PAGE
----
Pity that the Economics Editor of the Financial Times cannot spell “exaggerated”, though. Another sign of the times, I suppose.
The above report is re. the UK. Unemployment is now spiking in the USA too:
Re. the Jew exploiter Philip Green
Below: here he is, a few years ago, on one of his mega-yachts, pouring Champagne over the heads of other Jews and various “hoes”:
Blast from the past: the Adelphi, Liverpool
Sorry to hear that the Adelphi Hotel has fallen on hard times. I stayed there for a few days, ungazetted, when an ad-hoc Soviet ballet company (mainly Bolshoi dancers, if I remember aright) was in Liverpool. That would have been in about 1985 or 1986. My then girlfriend’s small suite had a sitting room with a kind of curtained-off bedroom. An entrance hall led to the sitting room and also to a spacious bathroom.
The prima ballerina, whose name I forget, was unhappily married and thought to be mentally unstable. She had, I was told, a magnificent suite. For her own protection, both in view of her emotional state and because protesting Jews supporting “refuseniki” (Soviet Jews supposedly wanting to emigrate to Israel from the Soviet Union— most ended up in California) might alarm her, a KGB man slept across her doorway all night, every night, in the manner of Russia’s ancient history.
In fact, that dancer was at risk— she later tried to commit suicide in Sardinia, by slitting her wrists in her bath. Her husband was constantly unfaithful, apparently. Also, she was about 40. Not good for a dancer, though the famous ones have often overcome age to retain public affection: Maya Plisetskaya, Margot Fonteyn etc.
In fact, those dancers (the couple) were living a golden or velvet life in Moscow. His and hers Mercedes cars, dacha, luxury apartment etc. A lifestyle most people (whether in Moscow or the UK) never experience. Still, money cannot, as such, buy happiness. It’s just a dull grind when money is short…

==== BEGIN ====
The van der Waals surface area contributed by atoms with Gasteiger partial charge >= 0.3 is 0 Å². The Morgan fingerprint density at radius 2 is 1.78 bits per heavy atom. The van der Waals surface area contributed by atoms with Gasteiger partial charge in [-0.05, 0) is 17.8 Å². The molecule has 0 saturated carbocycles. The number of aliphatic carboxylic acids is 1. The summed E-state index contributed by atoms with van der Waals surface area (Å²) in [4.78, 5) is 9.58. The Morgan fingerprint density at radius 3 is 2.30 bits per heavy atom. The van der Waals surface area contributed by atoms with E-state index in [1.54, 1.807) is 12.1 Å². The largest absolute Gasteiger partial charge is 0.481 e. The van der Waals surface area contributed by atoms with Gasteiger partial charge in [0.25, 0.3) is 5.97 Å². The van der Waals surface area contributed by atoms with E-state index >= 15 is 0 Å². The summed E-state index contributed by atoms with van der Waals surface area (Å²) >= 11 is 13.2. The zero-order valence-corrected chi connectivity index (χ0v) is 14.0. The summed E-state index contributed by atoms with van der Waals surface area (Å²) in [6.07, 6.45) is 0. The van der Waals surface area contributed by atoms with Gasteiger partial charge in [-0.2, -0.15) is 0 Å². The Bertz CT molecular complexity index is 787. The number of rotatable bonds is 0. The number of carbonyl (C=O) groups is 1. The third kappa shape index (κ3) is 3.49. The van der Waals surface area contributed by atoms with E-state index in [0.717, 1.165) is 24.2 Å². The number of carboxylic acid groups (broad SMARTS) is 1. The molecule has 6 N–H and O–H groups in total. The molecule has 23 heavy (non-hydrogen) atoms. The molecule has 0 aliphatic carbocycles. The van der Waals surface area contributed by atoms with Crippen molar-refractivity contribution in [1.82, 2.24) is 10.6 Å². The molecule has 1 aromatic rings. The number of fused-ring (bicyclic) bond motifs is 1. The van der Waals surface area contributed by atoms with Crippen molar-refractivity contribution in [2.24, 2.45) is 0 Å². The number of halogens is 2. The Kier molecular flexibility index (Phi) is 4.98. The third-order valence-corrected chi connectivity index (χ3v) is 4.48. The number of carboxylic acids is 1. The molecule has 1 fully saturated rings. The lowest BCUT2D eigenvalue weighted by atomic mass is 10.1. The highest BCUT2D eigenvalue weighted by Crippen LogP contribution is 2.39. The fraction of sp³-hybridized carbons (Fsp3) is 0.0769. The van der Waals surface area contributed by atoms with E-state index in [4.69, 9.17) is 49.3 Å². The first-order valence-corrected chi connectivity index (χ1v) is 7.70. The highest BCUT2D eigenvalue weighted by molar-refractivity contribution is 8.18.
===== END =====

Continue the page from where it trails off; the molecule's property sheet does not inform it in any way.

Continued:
The Adelphi was, I thought, a good hotel at that time (now about 35 years ago). A quartet played classical pieces live in the opulent and huge foyer. Among those listening was the then Chief Constable of Merseyside. The hotel was a landmark in Liverpool.
Coronavirus and Labour
The Labour Party is now weaker than it has ever been, in my view. Weaker even than it was under that unpleasant little hypocrite Michael Foot.
Labour under Corbyn, though weak, was stronger than it now is. Now Labour is going to —eventually— elect a new leader, which could be Keir Starmer, Rebecca Long-Bailey or Lisa Nandy. All have kow-towed to the Jew lobby, all have otherwise similar policies, though Rebecca Long-Bailey is the most radical of the three. Starmer looks likely to be the choice, because he frightens few horses; as against that, he is as dull as ditchwater.
Labour’s problem can be said to reside in the fact that, outside the Labour Party membership, few people even care which of the three becomes Labour leader.
Labour, for which 10 million voters voted in 2019, is scarcely in the exact position of UKIP after 2015, when UKIP gradually became a joke, an irrelevance and then eventually just a nothing. Having said that, there is a parallel. Labour now has no power to speak of in the Commons, because the Conservative Party majority of 80 can steamroller through almost anything.
Beyond that, there is the point that the Coronavirus rescue package of Rishi Sunak, whatever its deficiencies and flaws, has pretty much shot Labour’s fox on “austerity” etc. All Labour can say is “we would have done more and better…(if we were in power, which we are not, and will not be for years, if ever…)”.
Not a very impressive position. The msm continue to give Labour MPs a platform, as required by OFCOM rules etc, but in reality, Labour has become something close to an irrelevance. In fact, it has been reduced to supporting the Government’s positions in the present crisis.